What Is Important in a Monthly Closing Process?
Arguably, monthly financial statements are the most important strategic tool for an organization. Accurate and timely statements provide key data to support fiscal monitoring and decision making, prevent costly mistakes, and prepare you for tax time.
But financial statements are only valuable when they are prepared accurately using a sound basis of accounting such as Generally Accepted Accounting Principles (GAAP) and are produced within a reasonable period of time after the month has ended.
This result requires controlled and coordinated activities throughout the month. It also means processes and procedures that are well thought out, documented, and incorporate internal controls such as segregation of duties across all appropriate departments. Successful monthly (or other periodic e.g. quarterly) reports are critical to developing financial statements and other data such as KPI’s to support management’s reporting needs.
Although the closing process must be well orchestrated, it doesn’t have to overwhelm. Let’s break down the major tasks into a series of eight steps.
1. Record daily operational financial transactions
Since the goal is to create timely and accurate financial statements, any procedures that can be integrated into the daily operations will facilitate a quicker monthly closing process. Ideally activity should be recorded when it happens, rather than waiting until the end of the month. While this may seem straight forward, this is an area that can cause undue pain come month-end.
Also, departments whose activities impact financial records should be enlisted to complete activities on an ongoing basis. They should ensure the accounting department receives complete and accurate source documents to record information into the accounting system.
2. Reconcile accounting system modules and subsidiary ledgers
Accounting systems often have integrated modules such as payables, sales (gifts for nonprofits), or investments to manage a specific function of the company. Part of the closing process is to reconcile the subsidiary ledger with the general ledger.
Some organizations may have stand-alone software that needs to be reconciled with the general ledger. For example, a nonprofit may have revenue streams coming from programs, retail, and philanthropy. The accounting system will be able to integrate programs and philanthropy, but retail may have a stand-alone system for point of sale and inventory control. So it becomes important to build a daily process that works between retail and accounting to capture, reconcile, and record summary journal entries from the retail system to the general ledger.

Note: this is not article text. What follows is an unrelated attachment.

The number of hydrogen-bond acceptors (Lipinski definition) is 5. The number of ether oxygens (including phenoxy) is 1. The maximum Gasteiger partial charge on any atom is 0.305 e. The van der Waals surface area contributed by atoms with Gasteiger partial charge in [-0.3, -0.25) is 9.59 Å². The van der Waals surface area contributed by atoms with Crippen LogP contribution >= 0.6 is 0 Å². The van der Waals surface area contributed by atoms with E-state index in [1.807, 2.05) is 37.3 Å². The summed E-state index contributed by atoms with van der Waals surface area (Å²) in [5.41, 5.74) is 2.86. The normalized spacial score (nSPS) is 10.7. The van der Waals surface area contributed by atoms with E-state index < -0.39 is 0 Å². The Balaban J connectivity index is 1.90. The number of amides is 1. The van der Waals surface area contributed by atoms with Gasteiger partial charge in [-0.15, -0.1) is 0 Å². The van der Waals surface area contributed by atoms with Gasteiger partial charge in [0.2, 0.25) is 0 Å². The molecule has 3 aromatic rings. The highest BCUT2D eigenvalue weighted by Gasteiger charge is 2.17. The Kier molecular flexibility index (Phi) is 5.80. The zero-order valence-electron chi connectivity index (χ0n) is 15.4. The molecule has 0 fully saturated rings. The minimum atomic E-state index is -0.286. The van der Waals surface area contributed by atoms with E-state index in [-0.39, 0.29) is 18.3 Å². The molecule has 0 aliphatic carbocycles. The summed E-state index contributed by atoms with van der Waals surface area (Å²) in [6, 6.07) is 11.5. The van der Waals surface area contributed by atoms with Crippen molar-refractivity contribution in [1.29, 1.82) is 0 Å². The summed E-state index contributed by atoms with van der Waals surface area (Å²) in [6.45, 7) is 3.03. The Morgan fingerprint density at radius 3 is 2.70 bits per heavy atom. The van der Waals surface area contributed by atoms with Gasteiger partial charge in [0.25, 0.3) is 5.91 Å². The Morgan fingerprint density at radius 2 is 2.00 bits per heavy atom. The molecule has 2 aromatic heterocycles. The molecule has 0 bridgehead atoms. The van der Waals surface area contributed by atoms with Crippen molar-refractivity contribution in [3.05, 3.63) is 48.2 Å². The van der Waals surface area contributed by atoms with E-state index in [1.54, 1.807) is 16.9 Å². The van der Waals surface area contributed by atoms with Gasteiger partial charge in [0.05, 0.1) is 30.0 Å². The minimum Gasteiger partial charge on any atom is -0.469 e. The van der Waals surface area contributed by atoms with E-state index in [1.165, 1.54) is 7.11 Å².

3. Record monthly journal entries
Presenting a complete and accurate representation of the organization typically requires monthly journal entries for accrued expenses, amortization, depreciation, and other activity. In most cases, accounting systems are able to automate recurring journal entries.
4. Reconcile balance sheet accounts
Reconcile cash accounts first. It is one of the easiest ways to locate missing or incorrect entries, since cash is part of most transactions. Organizations with numerous monthly transactions will also benefit from reconciling cash on a daily or weekly basis. This will help you know how much cash is on hand at all times.
Once you have reconciled cash accounts and made any necessary adjustments, you are ready to reconcile the remaining balance sheet accounts.
5. Review revenue and expense accounts
Finally, review revenue and expense accounts to confirm that they are accurate. Revenue is often linked to a subsidiary ledger and therefore has been reconciled. Check expenses to see if they have been recorded in the correct accounts and in the correct period, and that accruals and prepaids are accurately reflected.
6. Prepare financial statements
Once the accounting team is satisfied that the general ledger is accurate, you are ready to prepare financial statements. Many organizations can generate these statements through their accounting systems, while others will need to run reports and compile data, which is often transferred to an Excel document. Another useful review is to compare actuals to budget using the statement of activities (the income statement).
7. Management review
The final stage occurs when all the documentation required to produce the financial statements, along with the statements themselves, are given to the senior management for review. This is a critical internal control, as the person reviewing the statements and supporting documentation typically is not part of the preparation process.
8. Close accounting systems for the month
Once management is satisfied with the financial statements, the accounting period is physically closed in the system, preventing future transactions from inadvertently being recorded in a period that has been reported on. You might think of the monthly closing as a “mini-audit” that closes the books for the current month.
How we can help
Whether you employ automated software or work in Excel, a proper and timely monthly statement gives management insight into the financial health of the organization and allows leaders to make informed and timely decisions. We can help you sort through accounting software systems, and review your work flow to help you produce a statement that can be used to obtain a complete picture of your organization’s financial status.